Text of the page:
Wednesday, January 15, 2014

The Forgetting, and remembering

My mother died of Alzheimer's disease, and my dad is disappearing in a similar way. He's not been diagnosed with Alz., but what's the difference? His memory and personality are both diminishing, just as hers did. Looking at all the literature, it seems that he is in the final stage, in fact.

The http://www.alz.org/alzheimers_disease_stages_of_alzheimers.asp#stage7 :
Very severe cognitive decline
(Severe or late-stage Alzheimer's disease)
In the final stage of this disease, individuals lose the ability to respond to their environment, to carry on a conversation and, eventually, to control movement. They may still say words or phrases.
At this stage, individuals need help with much of their daily personal care, including eating or using the toilet. They may also lose the ability to smile, to sit without support and to hold their heads up. Reflexes become abnormal. Muscles grow rigid. Swallowing impaired.
These details are mostly true for my dad, although he still holds up his head. So far, he eats well, although sometimes must be prompted to do so. He lives in the wheelchair though, and rarely if ever moves his body.

When my mother was losing her mind, she had some bizarre theories of her problems and quite destructive paranoia, and I mourned her loss constantly. When she died, I found that all that grief was just a waste; I had to grieve her death anyway. So when my dad started down the same road, after my first rebellion against it, I thought it through, and decided to do things differently this time. I uncluttered my life, and started doing that to the house too. I said no quite a bit, and shed jobs and tasks like crazy. Until I got bored! That was the point at which I started reading email again, started visiting IRC more often, and began pitching in as I had time and interest.

So as my dad is slipping away, we're making progress on the house, and life is pretty peaceful and delightful. I'm able to enjoy the time I spend with Dad, and also the days I have to skip my visits, whether it's for a local meeting or a trip to Europe. When he goes, I'll grieve his death, but I'm not finding this process painful. It helps a lot that I alternate visits with my sister, so the pressure is shared, and he's in a nursing home, so neither of us is changing his diapers or brushing his teeth. I don't think suffering is a healthy response to his slow death, so I'm choosing instead to enjoy the time I have left with my dad.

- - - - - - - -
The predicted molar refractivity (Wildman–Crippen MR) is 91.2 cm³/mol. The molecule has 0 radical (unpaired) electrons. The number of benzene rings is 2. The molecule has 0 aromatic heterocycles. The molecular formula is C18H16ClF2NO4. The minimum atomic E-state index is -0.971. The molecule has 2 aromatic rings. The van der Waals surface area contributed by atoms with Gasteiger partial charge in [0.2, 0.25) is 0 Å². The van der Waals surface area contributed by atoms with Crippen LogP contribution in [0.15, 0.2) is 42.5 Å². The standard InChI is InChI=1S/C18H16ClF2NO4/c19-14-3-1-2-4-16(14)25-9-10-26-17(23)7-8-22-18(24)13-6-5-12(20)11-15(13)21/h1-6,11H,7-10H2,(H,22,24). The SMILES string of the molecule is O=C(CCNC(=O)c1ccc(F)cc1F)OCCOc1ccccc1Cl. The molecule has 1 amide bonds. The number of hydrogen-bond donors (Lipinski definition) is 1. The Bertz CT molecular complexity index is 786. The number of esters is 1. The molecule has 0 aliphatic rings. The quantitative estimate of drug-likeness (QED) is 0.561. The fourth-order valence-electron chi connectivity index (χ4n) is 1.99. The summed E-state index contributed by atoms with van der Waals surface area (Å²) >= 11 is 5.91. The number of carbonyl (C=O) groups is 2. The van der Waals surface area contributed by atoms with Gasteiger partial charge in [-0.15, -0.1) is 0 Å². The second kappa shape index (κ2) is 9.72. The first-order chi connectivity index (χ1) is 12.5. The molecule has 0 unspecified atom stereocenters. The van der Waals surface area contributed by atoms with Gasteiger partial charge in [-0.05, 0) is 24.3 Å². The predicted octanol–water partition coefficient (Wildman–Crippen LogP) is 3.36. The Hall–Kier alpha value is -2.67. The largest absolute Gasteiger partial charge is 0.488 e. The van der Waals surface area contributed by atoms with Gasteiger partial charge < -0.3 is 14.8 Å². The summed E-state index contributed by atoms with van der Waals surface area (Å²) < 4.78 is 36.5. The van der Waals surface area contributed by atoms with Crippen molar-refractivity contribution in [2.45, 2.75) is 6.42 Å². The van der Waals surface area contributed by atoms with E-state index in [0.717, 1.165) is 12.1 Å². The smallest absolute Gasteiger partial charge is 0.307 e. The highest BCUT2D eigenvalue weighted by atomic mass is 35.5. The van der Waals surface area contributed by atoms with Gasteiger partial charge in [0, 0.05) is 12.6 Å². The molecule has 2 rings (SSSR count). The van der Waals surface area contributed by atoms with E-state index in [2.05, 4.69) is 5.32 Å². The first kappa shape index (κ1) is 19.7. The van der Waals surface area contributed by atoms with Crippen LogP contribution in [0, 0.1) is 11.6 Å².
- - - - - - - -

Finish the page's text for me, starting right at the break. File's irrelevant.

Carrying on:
Oddly enough, it helps to read up on Alzheimer's; what it is, and what progress is being made in the fight against it. This is important, because my generation, the baby boomers, are entering their sixties. This disease could bring the health care establishment to its knees, all around the world.

I've just finished a remarkable book, called The Forgetting - Alzheimer's: Portrait of an Epidemic, by David Schenk. It's a really great synthesis of history, experience, research, and thinking about dementia. Just for myself, I'm going to copy part of what he says in Chapter 16, called Things To Avoid, on page 228:
Doctors cannot yet cure Alzheimer's, or prevent it, or even mask its symptoms for very long. But hundreds of studies have begun to produce a pointillist portrait of how people can help themselves--things to do for the body, mind, and spirit that might reduce the risk of getting the disease, or at least delay its onset:
     Avoid head injuries,
     Avoid fatty foods,
     Avoid high blood pressure,
     Eat foods rich in antioxidants, which eliminate damaging free-radical molecules. Eat, specifically, prunes, raisins, blueberries, blackberries, kale, strawberries, spinach, raspberries, brussels sprouts, plums, alfalfa sprouts, broccoli, beets, oranges, red grapes, red peppers, and cherries. (Foods listed according to their antioxidant content, in descending order.)
     Eat foods rich in folic acid, and in vitamin B6, B12, C, and E.
     Eat tuna, salmon, and other foods rich in fatty acids.
     Don't drink too much alcohol. (A moderate amount might be slightly beneficial.)
     Don't skimp on sleep. (Sleep is rejuvenating to the brain and the body; sleep seems to play a very important role in long-term memory formation.)
     Exercise.
     Maintain a high level of social contact (and consider marriage--one study shows fewer married people getting Alzheimer's).
     If you are a woman past menopause, consider estrogen replacement therapy. (Some studies suggest it may reduce Alzheimer's incidence by as much as half.)
     If you like to chew gum, continue chewing gum.....
     If you regularly take non-steroidal anti-inflammatory drugs such as ibuprofen for another reason, continue. (Some studies show a benefit.)
     Get a thorough education.
     Keep your mind active. Read, discuss, debate, create, play word games, do crossword puzzles, meet new people, learn new languages. Studies show that people with very high levels of education, while not immune from Alzheimer's, do tend to get the disease later than others.
That last paragraph supports the work I began when we first got our Coleco ADAM computer. I've learned how to use computers to edit newsletters, do genealogy research, use and administer mail lists, forums, newgroups, websites. I used Macs, some Windows machines, and then found my true home in FOSS, and the communities I found there: KDEKubuntuLinuxchix, the Ubuntu Women, and Linuxfest Northwest.